Cantor Moshe Taube began training his singing voice when he was only 8 years old. Like many others of his generation he was forced to endure hardship and tragedy during WWII. He lost most of his family during the Holocaust, including both his mother and sister who lost their lives in the Belzec extermination camp. A real-life beneficiary of "Schindler’s List", he and his father were eventually able to immigrate to Palestine.
The cantor’s studies continued at the Institute of Music in Haifa and the Jerusalem Conservatory. His career brought him success as a concert performer in Israel and also as the cantor of Bograshov Synagogue in Tel Aviv.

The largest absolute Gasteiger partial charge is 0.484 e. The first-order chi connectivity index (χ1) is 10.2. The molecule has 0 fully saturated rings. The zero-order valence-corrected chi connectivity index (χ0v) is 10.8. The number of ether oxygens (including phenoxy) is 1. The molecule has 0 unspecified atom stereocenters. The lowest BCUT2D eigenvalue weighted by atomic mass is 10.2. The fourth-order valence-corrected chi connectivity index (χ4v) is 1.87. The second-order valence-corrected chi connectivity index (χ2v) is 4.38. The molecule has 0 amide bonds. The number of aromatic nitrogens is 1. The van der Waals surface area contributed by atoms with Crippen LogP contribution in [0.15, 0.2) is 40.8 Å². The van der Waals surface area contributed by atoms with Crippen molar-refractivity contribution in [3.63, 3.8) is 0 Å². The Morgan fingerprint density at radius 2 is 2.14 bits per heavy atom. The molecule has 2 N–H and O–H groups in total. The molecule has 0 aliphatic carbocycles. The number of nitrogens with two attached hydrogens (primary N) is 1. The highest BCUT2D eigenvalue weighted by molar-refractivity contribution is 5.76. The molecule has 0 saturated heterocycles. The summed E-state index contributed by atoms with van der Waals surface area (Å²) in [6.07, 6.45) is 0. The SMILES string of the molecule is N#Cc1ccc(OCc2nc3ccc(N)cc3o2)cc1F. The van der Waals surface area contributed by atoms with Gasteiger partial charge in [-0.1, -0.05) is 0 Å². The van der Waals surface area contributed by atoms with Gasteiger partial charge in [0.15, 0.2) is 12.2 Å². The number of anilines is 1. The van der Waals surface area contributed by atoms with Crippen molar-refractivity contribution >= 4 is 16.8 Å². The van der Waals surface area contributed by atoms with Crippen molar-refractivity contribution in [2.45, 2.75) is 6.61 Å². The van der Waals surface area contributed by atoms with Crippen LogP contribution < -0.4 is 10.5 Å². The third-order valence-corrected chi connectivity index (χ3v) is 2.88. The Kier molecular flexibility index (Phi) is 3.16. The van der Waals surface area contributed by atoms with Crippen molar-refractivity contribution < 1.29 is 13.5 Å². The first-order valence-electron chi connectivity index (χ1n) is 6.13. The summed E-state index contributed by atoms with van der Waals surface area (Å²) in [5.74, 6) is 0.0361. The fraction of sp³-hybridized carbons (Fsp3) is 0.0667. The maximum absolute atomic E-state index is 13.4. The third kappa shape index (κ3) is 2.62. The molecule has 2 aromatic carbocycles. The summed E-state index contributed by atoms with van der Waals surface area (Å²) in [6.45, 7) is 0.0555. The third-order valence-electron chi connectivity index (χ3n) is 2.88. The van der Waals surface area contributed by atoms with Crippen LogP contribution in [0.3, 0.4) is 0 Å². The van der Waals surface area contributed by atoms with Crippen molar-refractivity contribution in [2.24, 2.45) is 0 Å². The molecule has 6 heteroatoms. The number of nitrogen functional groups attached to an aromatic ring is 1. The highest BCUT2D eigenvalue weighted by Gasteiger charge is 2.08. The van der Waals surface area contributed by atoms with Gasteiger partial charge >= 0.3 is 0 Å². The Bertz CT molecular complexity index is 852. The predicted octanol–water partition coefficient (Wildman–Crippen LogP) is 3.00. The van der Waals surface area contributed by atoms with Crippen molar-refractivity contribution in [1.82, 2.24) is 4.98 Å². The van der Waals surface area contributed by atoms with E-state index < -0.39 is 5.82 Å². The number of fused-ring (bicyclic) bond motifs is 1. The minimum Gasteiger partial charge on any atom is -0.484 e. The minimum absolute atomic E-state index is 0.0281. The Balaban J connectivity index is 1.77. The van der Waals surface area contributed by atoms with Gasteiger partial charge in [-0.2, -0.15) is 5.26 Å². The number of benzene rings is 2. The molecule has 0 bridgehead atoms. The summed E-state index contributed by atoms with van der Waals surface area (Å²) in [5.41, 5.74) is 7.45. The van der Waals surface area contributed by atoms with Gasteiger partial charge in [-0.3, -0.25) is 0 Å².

After arriving in the United States in 1957 he officiated at the Congregation of Shaare Zedeck in NYC until 1965 when he took a position at the Congregation Beth Shalom in Pittsburgh where he is now Cantor Emeritus.
Cantor Taube began attending the Julliard School of Music in 1958 and graduated in 1962 with a diploma in Voice. During his time in NYC he instructed young cantors at the Jewish Theological Seminary’s Cantorial Institute. For seventeen years, beginning in 1971, he held the position of Adjunct Professor of Voice and Vocal Literature at Duquesne University.
Music of Cantor Moshe Taube courtesy of Moshe Taube.